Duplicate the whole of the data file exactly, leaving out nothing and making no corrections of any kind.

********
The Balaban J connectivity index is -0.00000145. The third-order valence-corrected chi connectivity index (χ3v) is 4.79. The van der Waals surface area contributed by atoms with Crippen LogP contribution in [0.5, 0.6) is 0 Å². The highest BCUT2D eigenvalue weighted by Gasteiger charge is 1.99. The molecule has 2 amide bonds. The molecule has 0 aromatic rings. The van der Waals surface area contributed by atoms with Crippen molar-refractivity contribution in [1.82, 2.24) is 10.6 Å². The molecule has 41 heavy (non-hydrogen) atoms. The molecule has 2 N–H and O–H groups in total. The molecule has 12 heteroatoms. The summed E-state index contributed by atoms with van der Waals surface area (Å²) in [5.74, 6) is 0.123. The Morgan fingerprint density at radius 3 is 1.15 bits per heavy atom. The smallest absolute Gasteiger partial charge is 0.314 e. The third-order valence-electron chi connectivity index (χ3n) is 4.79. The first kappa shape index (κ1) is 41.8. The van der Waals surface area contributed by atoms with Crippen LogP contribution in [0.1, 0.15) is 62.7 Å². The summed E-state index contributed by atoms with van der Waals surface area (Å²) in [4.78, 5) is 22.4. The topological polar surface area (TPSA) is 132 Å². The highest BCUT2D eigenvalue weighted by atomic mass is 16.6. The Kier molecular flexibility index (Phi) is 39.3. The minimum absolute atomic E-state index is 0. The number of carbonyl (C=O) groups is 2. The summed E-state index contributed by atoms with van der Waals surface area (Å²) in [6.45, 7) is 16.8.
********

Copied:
The Balaban J connectivity index is -0.00000145. The third-order valence-corrected chi connectivity index (χ3v) is 4.79. The van der Waals surface area contributed by atoms with Crippen LogP contribution in [0.5, 0.6) is 0 Å². The highest BCUT2D eigenvalue weighted by Gasteiger charge is 1.99. The molecule has 2 amide bonds. The molecule has 0 aromatic rings. The van der Waals surface area contributed by atoms with Crippen molar-refractivity contribution in [1.82, 2.24) is 10.6 Å². The molecule has 41 heavy (non-hydrogen) atoms. The molecule has 2 N–H and O–H groups in total. The molecule has 12 heteroatoms. The summed E-state index contributed by atoms with van der Waals surface area (Å²) in [5.74, 6) is 0.123. The Morgan fingerprint density at radius 3 is 1.15 bits per heavy atom. The smallest absolute Gasteiger partial charge is 0.314 e. The third-order valence-electron chi connectivity index (χ3n) is 4.79. The first kappa shape index (κ1) is 41.8. The van der Waals surface area contributed by atoms with Crippen LogP contribution in [0.1, 0.15) is 62.7 Å². The summed E-state index contributed by atoms with van der Waals surface area (Å²) in [4.78, 5) is 22.4. The topological polar surface area (TPSA) is 132 Å². The highest BCUT2D eigenvalue weighted by atomic mass is 16.6. The Kier molecular flexibility index (Phi) is 39.3. The minimum absolute atomic E-state index is 0. The number of carbonyl (C=O) groups is 2. The summed E-state index contributed by atoms with van der Waals surface area (Å²) in [6.45, 7) is 16.8.